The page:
A Splitting Headache?

A new FASB proposal would apply split accounting to cash-settled convertible securities, and could dramatically curtail their use.
Edward TeachSeptember 14, 2007

A new proposal by the Financial Accounting Standards Board could permanently dampen the current enthusiasm for so-called cash-settled convertible debt. Such securities have accounted for the lion’s share of convertibles issued on Wall Street for the past two years or so — billions and billions of dollars’ worth.

Unlike straight convertibles, cash-settled convertibles can be settled all or partially in cash. In the latter case, the issuer settles the accreted value (generally the principal amount at par) for cash and issues shares for any conversion value in excess of the accreted value (the conversion spread).

Cash-settled convertibles are treated wholly as debt for accounting purposes, and that’s why they’re so popular. The issuer’s reported interest expense need reflect only the stated value of the security — which, thanks to the conversion option, is usually well below the yield a straight debt instrument would have to offer.

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FASB’s new proposal, Staff Position No. APB 14-a, requires that cash-settled convertibles be treated as having both a debt component and an equity component. Applying such “split accounting” would cause an issuer’s interest expense to rise, and may trigger temporary tax differences under SFAS No. 109. Moreover, the new rule must be applied retroactively as well as prospectively; the accounting for existing convertibles must be adjusted whenever previous accounting periods are presented.

Under APB 14-a, an issuer must assign a fair value to the debt component of the convertible, either by comparing the fair value of a similar security (sans the conversion feature) or by using an expected present-value technique. That value is recorded as debt, and subtracting it from the initial proceeds from the security gives the value of the equity component.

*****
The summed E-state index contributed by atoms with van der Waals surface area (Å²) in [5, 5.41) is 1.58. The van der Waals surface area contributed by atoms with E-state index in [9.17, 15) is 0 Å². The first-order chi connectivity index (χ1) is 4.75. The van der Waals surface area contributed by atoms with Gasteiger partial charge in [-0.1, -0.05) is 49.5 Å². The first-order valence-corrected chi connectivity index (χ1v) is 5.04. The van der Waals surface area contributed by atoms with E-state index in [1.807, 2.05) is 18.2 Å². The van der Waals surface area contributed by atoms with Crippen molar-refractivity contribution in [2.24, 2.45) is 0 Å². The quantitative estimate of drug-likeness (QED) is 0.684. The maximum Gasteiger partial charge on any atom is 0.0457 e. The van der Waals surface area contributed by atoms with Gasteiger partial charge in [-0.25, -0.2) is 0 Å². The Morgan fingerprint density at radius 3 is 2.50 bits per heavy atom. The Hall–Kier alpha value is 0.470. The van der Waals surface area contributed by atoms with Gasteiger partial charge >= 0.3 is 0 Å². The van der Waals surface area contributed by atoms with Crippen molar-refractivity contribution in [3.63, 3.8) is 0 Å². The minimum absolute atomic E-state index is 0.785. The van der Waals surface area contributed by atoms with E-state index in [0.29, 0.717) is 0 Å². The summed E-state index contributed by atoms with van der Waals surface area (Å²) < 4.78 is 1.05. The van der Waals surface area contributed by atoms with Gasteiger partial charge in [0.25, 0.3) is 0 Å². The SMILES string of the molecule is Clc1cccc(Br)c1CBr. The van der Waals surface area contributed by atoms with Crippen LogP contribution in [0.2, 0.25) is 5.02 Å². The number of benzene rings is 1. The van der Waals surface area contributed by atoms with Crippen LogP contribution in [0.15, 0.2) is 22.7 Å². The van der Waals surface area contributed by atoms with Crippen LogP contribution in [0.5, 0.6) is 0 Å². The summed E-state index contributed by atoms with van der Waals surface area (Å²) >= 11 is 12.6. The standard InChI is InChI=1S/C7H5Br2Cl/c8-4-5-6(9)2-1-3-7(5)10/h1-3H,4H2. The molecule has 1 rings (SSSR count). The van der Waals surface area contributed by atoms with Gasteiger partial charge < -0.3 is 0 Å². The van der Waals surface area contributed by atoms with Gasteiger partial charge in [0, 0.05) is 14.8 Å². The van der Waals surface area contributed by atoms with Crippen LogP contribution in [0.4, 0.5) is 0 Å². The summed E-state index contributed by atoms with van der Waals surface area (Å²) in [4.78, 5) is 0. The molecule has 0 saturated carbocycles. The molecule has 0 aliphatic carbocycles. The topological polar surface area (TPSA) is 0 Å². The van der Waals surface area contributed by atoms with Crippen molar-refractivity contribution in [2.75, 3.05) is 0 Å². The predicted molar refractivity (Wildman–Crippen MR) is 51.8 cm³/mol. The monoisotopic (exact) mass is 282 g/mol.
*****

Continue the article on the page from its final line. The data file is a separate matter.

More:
The value of the equity component represents the debt discount of the convertible, which will have to be amortized to interest expense over the expected life of the security. “Issuers are going to report substantially more interest expense,” says Robert Willens, managing director and tax and accounting analyst at Lehman Bros. in New York. That, in turn, could have a significant impact on reported net income and earnings per share.

FASB has set October 15 as the deadline for comments on APB 14-a, Accounting for Convertible Debt Instruments That May Be Settled in Cash Upon Conversion (Including Partial Cash Settlement). But Willens thinks the new rule is all but a done deal, pointing out that it has been in the works for months and FASB has had plenty of time to consider the issue. The rule would apply to financial reports for fiscal years beginning after December 15, 2007, including interim reports.

What will be the fallout from the new rule? “I don’t think cash-settled convertibles will be issued anymore,” predicts Willens. The rules “rob the securities of just about all their attractiveness. I’m hearing these things will become extinct.”